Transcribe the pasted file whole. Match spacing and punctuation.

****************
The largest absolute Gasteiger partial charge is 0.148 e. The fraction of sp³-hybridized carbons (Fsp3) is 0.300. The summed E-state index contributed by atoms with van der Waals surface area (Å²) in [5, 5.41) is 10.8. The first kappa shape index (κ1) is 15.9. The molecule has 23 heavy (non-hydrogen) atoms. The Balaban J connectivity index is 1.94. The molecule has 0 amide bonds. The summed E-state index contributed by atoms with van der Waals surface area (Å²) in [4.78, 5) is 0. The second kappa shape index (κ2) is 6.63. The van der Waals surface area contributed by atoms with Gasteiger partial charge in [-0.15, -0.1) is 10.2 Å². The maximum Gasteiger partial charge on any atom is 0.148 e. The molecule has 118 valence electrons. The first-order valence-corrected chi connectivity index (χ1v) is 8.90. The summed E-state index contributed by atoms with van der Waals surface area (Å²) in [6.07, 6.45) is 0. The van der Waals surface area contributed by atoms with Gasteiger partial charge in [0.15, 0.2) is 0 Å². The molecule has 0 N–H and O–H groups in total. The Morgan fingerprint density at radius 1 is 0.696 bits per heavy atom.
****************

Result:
The largest absolute Gasteiger partial charge is 0.148 e. The fraction of sp³-hybridized carbons (Fsp3) is 0.300. The summed E-state index contributed by atoms with van der Waals surface area (Å²) in [5, 5.41) is 10.8. The first kappa shape index (κ1) is 15.9. The molecule has 23 heavy (non-hydrogen) atoms. The Balaban J connectivity index is 1.94. The molecule has 0 amide bonds. The summed E-state index contributed by atoms with van der Waals surface area (Å²) in [4.78, 5) is 0. The second kappa shape index (κ2) is 6.63. The van der Waals surface area contributed by atoms with Gasteiger partial charge in [-0.15, -0.1) is 10.2 Å². The maximum Gasteiger partial charge on any atom is 0.148 e. The molecule has 118 valence electrons. The first-order valence-corrected chi connectivity index (χ1v) is 8.90. The summed E-state index contributed by atoms with van der Waals surface area (Å²) in [6.07, 6.45) is 0. The van der Waals surface area contributed by atoms with Gasteiger partial charge in [0.15, 0.2) is 0 Å². The molecule has 0 N–H and O–H groups in total. The Morgan fingerprint density at radius 1 is 0.696 bits per heavy atom.